Think about how often your feet hit the ground when you go out for a run. Athletic shoes designed specifically for running are the best way to make sure this repeated shock doesn’t harm your body. And even if you purchase the best running shoes out there, they will need to be replaced eventually.
I definitely don’t recommend waltzing into your nearest clearance center and grabbing the first pair of athletic shoes that fit. Since you are purchasing shoes specifically for running, you need to be sure you get the right type of shoes for you. Getting the right shoes will maximize your effort and help prevent injuries.
Wear & Tear From the Inside Out
Experts recommend replacing running shoes every 300 to 500 miles. If you are running indoors versus outdoors on the hard pavement, you may be able to get some extra miles out of your running shoes. The trick is looking for wear and tear in the right places, because the tread’s condition is not always a good indicator of use.
Oftentimes, shoes break down on the inside cushion before they start to look worn on the outside, so you may unknowingly be wearing them too long. If you are starting to experience soreness or shin splints, it might be time to trade in your running shoes for a new pair. It may be helpful to keep track of the miles you run on your calendar, so you have a better idea of when to get a new pair.
Switching shoes every other day gives the padding a chance to re-expand between wears, which keeps feet more supported and extends the life of the shoes. Shop smart and buy more than one pair at a time if you can. This allows you to rotate shoes to get the most for your money.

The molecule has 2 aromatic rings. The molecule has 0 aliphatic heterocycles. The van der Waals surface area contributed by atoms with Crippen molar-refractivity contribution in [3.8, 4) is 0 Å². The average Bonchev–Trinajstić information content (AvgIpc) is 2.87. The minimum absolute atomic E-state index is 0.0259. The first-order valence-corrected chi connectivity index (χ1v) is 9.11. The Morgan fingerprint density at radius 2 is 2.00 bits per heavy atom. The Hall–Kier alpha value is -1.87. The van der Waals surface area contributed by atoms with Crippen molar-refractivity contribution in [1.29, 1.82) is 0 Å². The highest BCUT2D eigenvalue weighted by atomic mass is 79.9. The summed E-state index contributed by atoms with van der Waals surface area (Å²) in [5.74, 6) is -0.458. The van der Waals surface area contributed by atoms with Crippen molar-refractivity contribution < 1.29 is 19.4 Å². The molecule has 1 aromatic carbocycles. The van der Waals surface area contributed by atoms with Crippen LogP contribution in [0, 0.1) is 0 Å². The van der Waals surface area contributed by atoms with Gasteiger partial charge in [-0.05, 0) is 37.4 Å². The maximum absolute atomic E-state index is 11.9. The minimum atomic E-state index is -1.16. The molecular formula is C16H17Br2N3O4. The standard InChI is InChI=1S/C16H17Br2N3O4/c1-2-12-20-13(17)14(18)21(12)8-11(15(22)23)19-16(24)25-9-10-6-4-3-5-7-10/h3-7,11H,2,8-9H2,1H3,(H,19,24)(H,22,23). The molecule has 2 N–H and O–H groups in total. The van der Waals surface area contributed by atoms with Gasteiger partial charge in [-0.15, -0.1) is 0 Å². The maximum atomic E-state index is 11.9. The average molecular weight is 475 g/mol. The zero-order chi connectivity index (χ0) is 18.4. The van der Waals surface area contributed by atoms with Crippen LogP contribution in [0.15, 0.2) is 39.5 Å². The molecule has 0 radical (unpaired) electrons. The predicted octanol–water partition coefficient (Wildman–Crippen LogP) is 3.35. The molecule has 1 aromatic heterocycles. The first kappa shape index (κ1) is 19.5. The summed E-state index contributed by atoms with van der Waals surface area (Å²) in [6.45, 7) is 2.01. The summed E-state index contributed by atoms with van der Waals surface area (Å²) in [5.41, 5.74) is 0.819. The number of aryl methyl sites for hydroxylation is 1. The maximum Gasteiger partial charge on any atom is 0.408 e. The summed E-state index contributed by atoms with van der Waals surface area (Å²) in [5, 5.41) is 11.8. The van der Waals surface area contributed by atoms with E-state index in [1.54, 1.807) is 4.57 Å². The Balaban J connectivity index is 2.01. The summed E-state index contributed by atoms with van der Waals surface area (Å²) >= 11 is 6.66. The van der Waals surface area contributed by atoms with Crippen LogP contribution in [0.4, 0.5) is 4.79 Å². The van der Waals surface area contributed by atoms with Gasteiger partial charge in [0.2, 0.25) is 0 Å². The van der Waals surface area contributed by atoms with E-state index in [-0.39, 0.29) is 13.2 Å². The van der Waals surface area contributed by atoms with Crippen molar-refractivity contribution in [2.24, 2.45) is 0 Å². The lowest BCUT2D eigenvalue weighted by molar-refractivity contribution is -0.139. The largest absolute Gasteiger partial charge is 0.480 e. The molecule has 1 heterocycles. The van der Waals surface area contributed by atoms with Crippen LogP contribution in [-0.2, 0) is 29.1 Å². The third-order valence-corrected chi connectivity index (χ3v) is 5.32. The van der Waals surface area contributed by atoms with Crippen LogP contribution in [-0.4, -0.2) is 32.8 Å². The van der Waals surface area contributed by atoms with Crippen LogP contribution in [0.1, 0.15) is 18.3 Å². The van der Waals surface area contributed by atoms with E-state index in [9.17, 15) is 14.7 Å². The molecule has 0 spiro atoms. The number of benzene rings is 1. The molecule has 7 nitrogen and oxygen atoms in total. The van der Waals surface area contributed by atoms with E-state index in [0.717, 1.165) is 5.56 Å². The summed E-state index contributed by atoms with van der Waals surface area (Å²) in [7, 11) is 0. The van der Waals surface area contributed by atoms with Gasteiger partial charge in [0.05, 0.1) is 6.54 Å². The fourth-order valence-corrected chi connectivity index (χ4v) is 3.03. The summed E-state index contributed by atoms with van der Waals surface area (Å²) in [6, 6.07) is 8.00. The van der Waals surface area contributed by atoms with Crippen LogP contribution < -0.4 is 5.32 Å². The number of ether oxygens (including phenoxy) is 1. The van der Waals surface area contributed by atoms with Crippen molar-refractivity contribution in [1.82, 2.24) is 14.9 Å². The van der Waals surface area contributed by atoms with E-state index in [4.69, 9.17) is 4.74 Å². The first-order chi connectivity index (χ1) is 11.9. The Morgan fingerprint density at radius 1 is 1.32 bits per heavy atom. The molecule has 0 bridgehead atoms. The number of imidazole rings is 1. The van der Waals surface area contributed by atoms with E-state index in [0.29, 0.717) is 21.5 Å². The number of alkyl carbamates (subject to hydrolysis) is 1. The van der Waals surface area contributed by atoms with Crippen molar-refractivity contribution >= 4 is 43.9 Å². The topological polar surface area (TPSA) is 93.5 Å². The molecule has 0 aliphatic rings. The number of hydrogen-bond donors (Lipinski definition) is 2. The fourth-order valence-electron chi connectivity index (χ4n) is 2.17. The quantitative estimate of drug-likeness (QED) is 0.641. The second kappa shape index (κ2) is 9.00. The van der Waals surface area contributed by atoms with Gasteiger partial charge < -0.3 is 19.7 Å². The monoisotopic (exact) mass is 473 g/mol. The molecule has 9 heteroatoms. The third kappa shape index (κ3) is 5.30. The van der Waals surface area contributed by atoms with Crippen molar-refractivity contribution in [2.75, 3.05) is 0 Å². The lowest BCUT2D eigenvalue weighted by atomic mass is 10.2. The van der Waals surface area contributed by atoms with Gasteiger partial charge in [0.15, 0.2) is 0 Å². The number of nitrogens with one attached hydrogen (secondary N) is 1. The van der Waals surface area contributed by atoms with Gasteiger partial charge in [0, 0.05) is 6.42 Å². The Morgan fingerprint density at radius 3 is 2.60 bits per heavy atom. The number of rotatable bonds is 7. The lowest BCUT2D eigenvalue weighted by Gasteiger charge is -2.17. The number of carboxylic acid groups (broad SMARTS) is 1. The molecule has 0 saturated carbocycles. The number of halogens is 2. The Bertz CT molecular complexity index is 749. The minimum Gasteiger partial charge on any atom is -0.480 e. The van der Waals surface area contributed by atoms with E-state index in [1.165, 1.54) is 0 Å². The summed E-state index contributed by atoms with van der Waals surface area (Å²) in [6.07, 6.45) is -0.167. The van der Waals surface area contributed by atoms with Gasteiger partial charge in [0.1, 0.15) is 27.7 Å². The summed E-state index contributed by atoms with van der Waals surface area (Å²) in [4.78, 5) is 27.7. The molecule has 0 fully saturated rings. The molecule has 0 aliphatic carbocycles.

Keep Kids in the Game
Just as it’s important to replace your own running shoes, kids’ feet also need to be looked after (especially if they play sports.) Whether they participate in basketball, football, soccer, or simply love running, invest in quality shoes that provide the best support for their activities.
Surprisingly, non-supportive shoes can cause more serious injuries in children than in adults. Because kids’ feet are still growing and their bones are softer, they are at higher risk for foot fractures and damage. It seems next to impossible to keep up with the rate of growth we see in our children, but staying ahead of the game will help prevent bone damage and other potentially harmful injuries from ill-fitting or worn shoes.
To make sure your child is wearing the right shoe size, it’s a good idea to have his or her feet measured by a professional regularly. But remember that sizes and fit are all a little bit different. A size 12 from one brand may be quite different than a size 12 from another.
Your child should have plenty of wiggle room in the toes of the shoes, but the fit of the heel should be snug. Some experts even suggest trying shoes on at the end of the day to get the most accurate fit (because feet tend to swell throughout the day) and making sure to stand in them to really give feet a chance to spread out.
It takes a bit of effort to make sure your feet are supported during exercise, but the results are well worth the trouble.